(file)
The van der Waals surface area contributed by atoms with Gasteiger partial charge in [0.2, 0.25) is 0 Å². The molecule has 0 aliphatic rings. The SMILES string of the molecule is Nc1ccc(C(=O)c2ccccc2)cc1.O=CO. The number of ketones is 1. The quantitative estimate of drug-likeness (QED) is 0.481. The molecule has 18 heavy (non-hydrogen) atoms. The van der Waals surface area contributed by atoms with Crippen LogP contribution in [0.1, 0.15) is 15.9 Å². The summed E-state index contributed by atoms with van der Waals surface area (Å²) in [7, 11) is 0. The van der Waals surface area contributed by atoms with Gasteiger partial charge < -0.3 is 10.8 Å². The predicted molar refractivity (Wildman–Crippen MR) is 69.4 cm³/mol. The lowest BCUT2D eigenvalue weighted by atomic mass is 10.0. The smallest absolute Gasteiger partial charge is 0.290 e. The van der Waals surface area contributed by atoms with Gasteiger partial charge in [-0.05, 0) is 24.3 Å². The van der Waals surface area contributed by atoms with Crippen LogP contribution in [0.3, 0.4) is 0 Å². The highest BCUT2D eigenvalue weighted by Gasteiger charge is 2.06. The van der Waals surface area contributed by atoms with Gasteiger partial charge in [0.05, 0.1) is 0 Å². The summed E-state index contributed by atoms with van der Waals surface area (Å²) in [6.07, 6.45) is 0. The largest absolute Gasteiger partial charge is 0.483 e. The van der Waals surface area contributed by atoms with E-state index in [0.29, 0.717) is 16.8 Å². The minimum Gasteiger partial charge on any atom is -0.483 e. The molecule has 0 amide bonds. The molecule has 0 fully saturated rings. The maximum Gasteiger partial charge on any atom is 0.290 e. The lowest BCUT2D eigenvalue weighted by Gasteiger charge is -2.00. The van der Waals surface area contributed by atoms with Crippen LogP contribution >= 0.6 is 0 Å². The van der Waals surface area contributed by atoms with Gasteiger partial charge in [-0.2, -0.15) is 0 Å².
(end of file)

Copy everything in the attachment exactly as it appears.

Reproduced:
The van der Waals surface area contributed by atoms with Gasteiger partial charge in [0.2, 0.25) is 0 Å². The molecule has 0 aliphatic rings. The SMILES string of the molecule is Nc1ccc(C(=O)c2ccccc2)cc1.O=CO. The number of ketones is 1. The quantitative estimate of drug-likeness (QED) is 0.481. The molecule has 18 heavy (non-hydrogen) atoms. The van der Waals surface area contributed by atoms with Crippen LogP contribution in [0.1, 0.15) is 15.9 Å². The summed E-state index contributed by atoms with van der Waals surface area (Å²) in [7, 11) is 0. The van der Waals surface area contributed by atoms with Gasteiger partial charge < -0.3 is 10.8 Å². The predicted molar refractivity (Wildman–Crippen MR) is 69.4 cm³/mol. The lowest BCUT2D eigenvalue weighted by atomic mass is 10.0. The smallest absolute Gasteiger partial charge is 0.290 e. The van der Waals surface area contributed by atoms with Gasteiger partial charge in [-0.05, 0) is 24.3 Å². The van der Waals surface area contributed by atoms with Crippen LogP contribution in [0.3, 0.4) is 0 Å². The highest BCUT2D eigenvalue weighted by Gasteiger charge is 2.06. The van der Waals surface area contributed by atoms with Gasteiger partial charge in [0.05, 0.1) is 0 Å². The summed E-state index contributed by atoms with van der Waals surface area (Å²) in [6.07, 6.45) is 0. The largest absolute Gasteiger partial charge is 0.483 e. The van der Waals surface area contributed by atoms with E-state index in [0.29, 0.717) is 16.8 Å². The minimum Gasteiger partial charge on any atom is -0.483 e. The molecule has 0 amide bonds. The molecule has 0 fully saturated rings. The maximum Gasteiger partial charge on any atom is 0.290 e. The lowest BCUT2D eigenvalue weighted by Gasteiger charge is -2.00. The van der Waals surface area contributed by atoms with Crippen LogP contribution >= 0.6 is 0 Å². The van der Waals surface area contributed by atoms with Gasteiger partial charge in [-0.2, -0.15) is 0 Å².